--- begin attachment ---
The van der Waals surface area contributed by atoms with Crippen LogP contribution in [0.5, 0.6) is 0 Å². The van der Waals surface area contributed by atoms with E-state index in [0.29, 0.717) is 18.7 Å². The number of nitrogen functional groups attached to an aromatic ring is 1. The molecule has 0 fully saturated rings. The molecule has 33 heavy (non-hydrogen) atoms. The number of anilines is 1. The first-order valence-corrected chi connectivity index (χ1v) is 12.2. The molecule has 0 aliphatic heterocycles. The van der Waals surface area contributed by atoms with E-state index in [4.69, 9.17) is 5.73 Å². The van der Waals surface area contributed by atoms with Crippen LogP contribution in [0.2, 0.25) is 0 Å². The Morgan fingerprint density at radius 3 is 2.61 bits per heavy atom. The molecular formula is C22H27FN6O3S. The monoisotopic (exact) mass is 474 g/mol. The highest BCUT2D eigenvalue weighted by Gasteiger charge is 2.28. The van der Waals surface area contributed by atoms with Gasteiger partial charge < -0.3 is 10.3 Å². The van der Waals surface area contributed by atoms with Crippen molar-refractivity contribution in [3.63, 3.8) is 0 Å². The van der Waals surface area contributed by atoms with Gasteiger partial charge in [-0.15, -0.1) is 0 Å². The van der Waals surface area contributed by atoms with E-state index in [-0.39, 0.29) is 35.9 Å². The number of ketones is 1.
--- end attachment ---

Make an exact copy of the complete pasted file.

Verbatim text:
The van der Waals surface area contributed by atoms with Crippen LogP contribution in [0.5, 0.6) is 0 Å². The van der Waals surface area contributed by atoms with E-state index in [0.29, 0.717) is 18.7 Å². The number of nitrogen functional groups attached to an aromatic ring is 1. The molecule has 0 fully saturated rings. The molecule has 33 heavy (non-hydrogen) atoms. The number of anilines is 1. The first-order valence-corrected chi connectivity index (χ1v) is 12.2. The molecule has 0 aliphatic heterocycles. The van der Waals surface area contributed by atoms with E-state index in [4.69, 9.17) is 5.73 Å². The van der Waals surface area contributed by atoms with Crippen LogP contribution in [0.2, 0.25) is 0 Å². The Morgan fingerprint density at radius 3 is 2.61 bits per heavy atom. The molecular formula is C22H27FN6O3S. The monoisotopic (exact) mass is 474 g/mol. The highest BCUT2D eigenvalue weighted by Gasteiger charge is 2.28. The van der Waals surface area contributed by atoms with Gasteiger partial charge < -0.3 is 10.3 Å². The van der Waals surface area contributed by atoms with Crippen molar-refractivity contribution in [3.63, 3.8) is 0 Å². The van der Waals surface area contributed by atoms with Gasteiger partial charge in [-0.15, -0.1) is 0 Å². The van der Waals surface area contributed by atoms with E-state index in [-0.39, 0.29) is 35.9 Å². The number of ketones is 1.